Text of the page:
Moi, defender of science? [UPDATED]
However, I have not learned squat about evolution since, um, 10th grade honors biology with Mrs. Schwartz. (It wasn't even AP. We didn't have AP Science classes.) I never took an evolutionary biology class in college at all. Seriously. Everything I wrote here I gleaned from 10th grade (I did do very well in that class) and, I guess, from reading the newspaper since then.
Are any of you biologists? Don't have BA's in History and Women's Studies? Smarter than me? Help a girl out here! Thanks.
I am going to copy just my comments here, since, well, I wrote them and I figured that I didn't need to ask permission to do that. (I did not ask permission to copy his words, so I didn't. Anyway, you can just go to his blog to read them.) I corrected a few typos in my comments in an attempt to save face, but otherwise, it's exactly as it appears on his blog, mistakes and all. Oh, I also added a few Wikipedia links for the heck of it. In my comments, I quoted his questions, so it should be fairly understandable even without P-Life's side of the debate.
The sane thing to do, of course, would just have been to recommend Natan Slifkin's books and to leave it at that. (He is only four years older than I! I had no idea until I looked at the Wikipedia article.) I have a feeling, though, that P-Life will never be convinced of the viability of science, no matter how many of Natan Slifkin's books he reads.
Without further ado...
UPDATED on May 10 to add that P-Life responded to some of my points here.
Above is an excerpt from my post http://shmuzings.blogspot.com/2007/03/progress-notes-on-my-evolving-thoughts.html
Just another later thought I didn’t include on the post was if there is a personal God perhaps his role in the midst of true evolution would be- He’s the one who has the rock fall on the a certain creature and this gives another specials the upper hand in the natural selection process. Maybe He is the one who sends the UV ray that causes the mutation that gives one species a detrimental effect while another gets the mutation that will benefit its species.
So maybe there is some hope for R. Slifkin, that there can be evolution and yet there still be a God beyond an ultimate cause who is still part of the real world (He is certainly part of our mental world!)
A few details in your post that weren't quite right--Cro-Magnons did have clothing, and almost surely had language as well, given their level of culture, and the fact their brains (judging from the shape of their skulls) seem to have been anatomically identical to modern humans' brains. Neanderthals had brains as big as Cro-Magnons/modern humans, even slightly bigger on average, but their cultural level was lower, and their culture didn't develop as fast, relative to the size of their population, so there was probably something different about their brains. Quite possibly they didn't have language, or their linguistic abilities were inferior. I think I have seen arguments that that was the case, based on the shape of the surface of their brains, which matched the shape of the interior of their skulls. I think they did have clothing, though.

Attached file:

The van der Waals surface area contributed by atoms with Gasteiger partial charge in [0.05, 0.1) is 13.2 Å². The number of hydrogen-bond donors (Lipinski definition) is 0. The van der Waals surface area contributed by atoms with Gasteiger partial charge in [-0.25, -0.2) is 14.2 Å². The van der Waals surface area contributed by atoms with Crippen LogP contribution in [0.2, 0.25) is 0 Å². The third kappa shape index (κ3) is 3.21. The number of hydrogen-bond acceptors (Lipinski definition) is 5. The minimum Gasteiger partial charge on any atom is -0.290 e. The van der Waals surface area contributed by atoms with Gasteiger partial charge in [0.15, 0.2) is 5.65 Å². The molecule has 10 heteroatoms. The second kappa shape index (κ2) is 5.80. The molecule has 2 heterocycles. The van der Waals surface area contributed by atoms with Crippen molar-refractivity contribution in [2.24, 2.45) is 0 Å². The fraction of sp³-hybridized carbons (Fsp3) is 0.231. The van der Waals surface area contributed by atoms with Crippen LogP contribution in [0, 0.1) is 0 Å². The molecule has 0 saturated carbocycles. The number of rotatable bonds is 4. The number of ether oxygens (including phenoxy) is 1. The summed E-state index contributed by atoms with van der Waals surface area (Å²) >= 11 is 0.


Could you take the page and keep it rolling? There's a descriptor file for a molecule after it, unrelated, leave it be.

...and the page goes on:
The division between the lines that led to humans and to chimpanzees was not between larger and smaller brains, and there is no evidence that the ancestors of humans were more intelligent than the ancestors of chimpanzees, right after that division took place, or for some time afterward. Rather, the division was between walking fully upright all the time, and walking sometimes on all fours as chimpanzees do. Richard Dawkins (who P-Life probably wouldn't like reading, because he constantly throws in gratuitous attacks on religion, although he does explain evolution and natural selection very well) lists 14 different theories as to why it was advantageous for the human line to walk upright, in his book "The Ancestor's Tale." One possibility is that it freed up their hands to carry food, so the males could forage further and bring food back to the females who were stuck at home with the children. Another possibility is sexual selection, which doesn't require any objective advantage to walking upright initially, but only requires a temporary fad that was initiated by someone and caught on. (Read the book to understand for why it then continues to spread. Or I can explain it to you if you want.) In any case, once humans were walking upright, large brains might then have been more of an advantage than they were to chimpanzees, because, for example, they could then invent baskets and carry even more food from even further away. Large brains also have a big disadvantage, viz. more complications in giving birth, and babies necessarily being born in a less developed state (before their heads are too big to fit through the birth canal) and less able to survive infancy. (Carl Sagan points out, in one of his books, that difficulty in giving birth is one of the punishments given to Adam and Chava as a result of their eating the pri etz ha-daat.) So unless there were an advantage that outweighed these disadvantages, larger brains would not have evolved. That could explain why chimpanzees, which didn't walk upright, didn't evolve larger brains than they already had. The environment they were in (jungle, vs. savannah for humans) could also play a role, of course, as you pointed out.
A theory isn't required to make testable predictions about everything, any more than a purported Navi is required to make testable predictions about everything. But where it/he does make testable predictions, the predictions had better come true, or the theory is wrong. (Maybe not completely wrong, but it has to be modified, and if there is no core of reliable predictions that it makes consistently, no one will take it seriously.)